Over time, the B2C audience may not remember every specific feature of your products. They will, however, remember how the products and marketing made them feel.
The ROI Factor
Now that you know B2B audiences are very logic-driven, it should be no surprise that they intensely focus on ROI. No matter how great your features and benefits sound, they want to know how you are going to boost their bottom line in a tangible way.
Accordingly, good B2B marketing is very data-driven. This group wants plenty of research and hard numbers to inform their decision-making process.
B2C audiences are, once again, more driven by emotion. They may buy something for its sheer entertainment value, and they'll consider that entertainment to be a fine "return on investment." They may also be driven by special deals, ranging from Amazon's "lightning deals" to the "impulse buy" section of their local supermarket.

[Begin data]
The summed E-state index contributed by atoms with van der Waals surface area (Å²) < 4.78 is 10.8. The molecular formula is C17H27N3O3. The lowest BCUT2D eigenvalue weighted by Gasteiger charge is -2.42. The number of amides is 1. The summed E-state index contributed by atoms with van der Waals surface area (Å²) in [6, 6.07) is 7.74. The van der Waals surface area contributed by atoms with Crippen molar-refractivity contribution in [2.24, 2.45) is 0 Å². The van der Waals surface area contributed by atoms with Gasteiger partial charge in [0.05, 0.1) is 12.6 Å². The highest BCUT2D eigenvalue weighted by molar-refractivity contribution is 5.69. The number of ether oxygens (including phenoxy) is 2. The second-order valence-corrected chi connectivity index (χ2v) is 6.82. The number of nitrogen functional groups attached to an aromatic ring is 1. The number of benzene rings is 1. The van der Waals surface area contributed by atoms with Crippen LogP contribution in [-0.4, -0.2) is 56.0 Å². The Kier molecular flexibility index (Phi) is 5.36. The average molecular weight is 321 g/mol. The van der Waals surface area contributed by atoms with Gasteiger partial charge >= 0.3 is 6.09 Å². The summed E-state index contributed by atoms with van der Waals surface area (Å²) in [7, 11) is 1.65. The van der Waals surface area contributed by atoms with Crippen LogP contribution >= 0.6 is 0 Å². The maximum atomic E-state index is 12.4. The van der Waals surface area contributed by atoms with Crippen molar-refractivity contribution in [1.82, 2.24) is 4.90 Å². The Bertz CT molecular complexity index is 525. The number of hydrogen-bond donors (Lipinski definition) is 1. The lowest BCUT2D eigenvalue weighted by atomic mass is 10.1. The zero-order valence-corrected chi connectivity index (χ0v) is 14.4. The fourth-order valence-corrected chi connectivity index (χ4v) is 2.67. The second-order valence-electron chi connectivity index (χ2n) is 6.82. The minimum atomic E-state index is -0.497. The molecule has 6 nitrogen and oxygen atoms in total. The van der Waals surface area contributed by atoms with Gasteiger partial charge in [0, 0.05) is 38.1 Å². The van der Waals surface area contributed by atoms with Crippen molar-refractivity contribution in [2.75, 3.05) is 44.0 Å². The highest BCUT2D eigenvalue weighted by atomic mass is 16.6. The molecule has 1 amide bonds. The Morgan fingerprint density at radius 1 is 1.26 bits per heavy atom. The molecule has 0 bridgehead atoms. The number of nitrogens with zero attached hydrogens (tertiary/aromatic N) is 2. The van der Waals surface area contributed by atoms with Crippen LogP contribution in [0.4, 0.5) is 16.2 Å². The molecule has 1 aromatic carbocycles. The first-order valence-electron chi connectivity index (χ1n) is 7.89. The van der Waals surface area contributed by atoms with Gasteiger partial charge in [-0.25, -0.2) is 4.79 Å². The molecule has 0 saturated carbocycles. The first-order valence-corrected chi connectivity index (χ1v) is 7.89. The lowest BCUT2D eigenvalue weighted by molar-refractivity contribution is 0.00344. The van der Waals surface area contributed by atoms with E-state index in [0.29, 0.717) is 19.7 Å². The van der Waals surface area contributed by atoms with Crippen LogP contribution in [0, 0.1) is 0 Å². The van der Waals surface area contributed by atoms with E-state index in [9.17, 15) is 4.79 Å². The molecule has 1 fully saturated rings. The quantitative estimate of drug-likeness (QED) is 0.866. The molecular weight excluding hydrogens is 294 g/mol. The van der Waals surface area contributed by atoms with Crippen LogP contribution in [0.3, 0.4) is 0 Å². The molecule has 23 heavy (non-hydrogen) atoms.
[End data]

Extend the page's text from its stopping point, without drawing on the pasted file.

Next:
Growing up, you probably heard that how you say something is just as important as what you say. And this particular wisdom certainly extends to the differences between B2B and B2C marketing.
B2C audiences care more about a storytelling approach to marketing. This approach helps them envision themselves using the product and visualizing how happy the product will make them.
And happiness is the main driving factor behind emotional B2C marketing. Consumers don't just want their story: they want a "happily ever after" as well.
B2B audiences care less about emotional storytelling. In a word, they prefer marketing that is educational.
What To Do vs What They Can Do
What actually drives your standard B2B audience? They are largely driven by a sense of duty and obligation.
While the actual B2B audience may be very small, each one of them is keenly aware they are making decisions that will affect the entire organization. Because of this, they prefer educational content marketing that tells them exactly how to use this particular product.
B2C customers are a bit more "romantic" in their buying needs. They are less interested in being told what to do with a product than being told they can do anything with it.